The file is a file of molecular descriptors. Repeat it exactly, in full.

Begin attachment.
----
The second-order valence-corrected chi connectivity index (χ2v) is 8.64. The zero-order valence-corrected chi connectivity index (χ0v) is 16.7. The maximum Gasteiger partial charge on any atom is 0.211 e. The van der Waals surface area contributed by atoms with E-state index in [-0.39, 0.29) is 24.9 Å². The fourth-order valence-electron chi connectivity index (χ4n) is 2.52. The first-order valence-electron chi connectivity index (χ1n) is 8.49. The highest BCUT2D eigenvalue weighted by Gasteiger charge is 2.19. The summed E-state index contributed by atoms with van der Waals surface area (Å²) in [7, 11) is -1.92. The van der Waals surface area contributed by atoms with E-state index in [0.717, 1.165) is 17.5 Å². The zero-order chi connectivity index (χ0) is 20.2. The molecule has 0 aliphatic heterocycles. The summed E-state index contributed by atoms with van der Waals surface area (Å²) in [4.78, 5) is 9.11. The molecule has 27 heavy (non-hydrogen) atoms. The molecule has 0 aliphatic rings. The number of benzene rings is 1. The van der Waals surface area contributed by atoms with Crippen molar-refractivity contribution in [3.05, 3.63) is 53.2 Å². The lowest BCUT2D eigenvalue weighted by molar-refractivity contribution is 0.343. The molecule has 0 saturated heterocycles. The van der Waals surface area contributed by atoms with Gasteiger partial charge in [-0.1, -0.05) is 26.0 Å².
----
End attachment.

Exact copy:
The second-order valence-corrected chi connectivity index (χ2v) is 8.64. The zero-order valence-corrected chi connectivity index (χ0v) is 16.7. The maximum Gasteiger partial charge on any atom is 0.211 e. The van der Waals surface area contributed by atoms with E-state index in [-0.39, 0.29) is 24.9 Å². The fourth-order valence-electron chi connectivity index (χ4n) is 2.52. The first-order valence-electron chi connectivity index (χ1n) is 8.49. The highest BCUT2D eigenvalue weighted by Gasteiger charge is 2.19. The summed E-state index contributed by atoms with van der Waals surface area (Å²) in [7, 11) is -1.92. The van der Waals surface area contributed by atoms with E-state index in [0.717, 1.165) is 17.5 Å². The zero-order chi connectivity index (χ0) is 20.2. The molecule has 0 aliphatic heterocycles. The summed E-state index contributed by atoms with van der Waals surface area (Å²) in [4.78, 5) is 9.11. The molecule has 27 heavy (non-hydrogen) atoms. The molecule has 0 aliphatic rings. The number of benzene rings is 1. The van der Waals surface area contributed by atoms with Crippen molar-refractivity contribution in [3.05, 3.63) is 53.2 Å². The lowest BCUT2D eigenvalue weighted by molar-refractivity contribution is 0.343. The molecule has 0 saturated heterocycles. The van der Waals surface area contributed by atoms with Gasteiger partial charge in [-0.1, -0.05) is 26.0 Å².